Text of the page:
Nick Xenophon, independent Senator for South Australia, is bent to make online predators not only stopped in their tracks in luring young women into their traps, but also to be meted the full penalty of the law.
Australia's laws at present only cover the actual lie an offender did to cover their age as requisite of an intent to commit a sexual offence.
This time, when parliament resumes in February, Mr Xenophon will file a revised and recharged online predator bill that metes out a maximum eight-year jail term to anyone caught lying or maliciously changing their real personal information just to be able to have a face-to-face meeting with their targets, especially young children or young Australian folks.
The proposed bill is named Carly's Law, after Carly Ryan, an Adelaide teenager, who was murdered by Garry Francis Newman from Victoria who she met in a gothic website. Made to believe she was communicating with Brandon Kane, a 20-year-old "emo guitarist," Carly agreed to meet up with Brandon in February 2007 only to found out that she will meet face-to-face a 50 year old paedophile. Rejecting his advances, Newman murdered the then 15-year old, as evidences pointed out he bashed her, suffocated and then placed in the water at Port Elliott, south of Adelaide, where she eventually drowned. Newman is currently spending his life's next 29 years in prison.
Lying about one's personal information to somebody, especially about age, "should be an offence without having to show a sexual purpose because I don't think there would be any good excuse for an adult wanting to meet a child after lying about their age online," Mr Xenophon said.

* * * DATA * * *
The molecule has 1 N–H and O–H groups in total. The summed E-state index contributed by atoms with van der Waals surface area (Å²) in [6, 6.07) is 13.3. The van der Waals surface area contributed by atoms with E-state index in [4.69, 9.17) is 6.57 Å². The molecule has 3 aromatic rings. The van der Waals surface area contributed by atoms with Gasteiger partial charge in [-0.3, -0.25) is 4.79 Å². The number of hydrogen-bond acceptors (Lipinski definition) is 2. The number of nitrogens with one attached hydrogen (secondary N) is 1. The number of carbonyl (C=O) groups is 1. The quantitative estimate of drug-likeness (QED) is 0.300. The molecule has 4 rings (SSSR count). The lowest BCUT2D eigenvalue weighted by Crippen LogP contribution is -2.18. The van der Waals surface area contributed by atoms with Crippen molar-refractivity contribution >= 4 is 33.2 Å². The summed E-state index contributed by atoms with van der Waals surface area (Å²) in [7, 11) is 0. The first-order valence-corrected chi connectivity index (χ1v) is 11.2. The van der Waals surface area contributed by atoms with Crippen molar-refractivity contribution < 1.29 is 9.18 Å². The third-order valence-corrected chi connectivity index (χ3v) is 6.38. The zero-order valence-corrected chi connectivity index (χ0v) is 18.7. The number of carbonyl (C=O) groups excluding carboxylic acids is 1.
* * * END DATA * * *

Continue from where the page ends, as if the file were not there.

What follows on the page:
"Giving the police this tool of being able to intervene much earlier without having to show sexual purpose would be very useful in preventing children being abused or being hurt."
Simply said, Mr Xenophon's proposed law states that if you're an adult lying to a child online about your age and you attempt to arrange a meeting with that child, it will be against the law.
Amendments to Carly's Law, where Mr Xenophon and his colleagues sought criminalise the act of lying one's age to a child on the internet, was first proposed in 2010 but was unfortunately thumbed down by the Australian Senate on August 2012.
"There is nothing appropriate about a 50-year-old wanting to meet a 14-year-old," Carly's mother, Sonya, said.
"We're not talking about stopping the 40-year-old who lies about his age because he's embarrassed about playing World of Warcraft."
"We're talking about predators who create false identities to target vulnerable children."
According to Adelaide Now, the name Newman used to cover his identity to Carly was only one of 200 fake identities, ranging from "kuruptkoala" to the more risque. Newman used web design jobs to cover up his online illegal activities.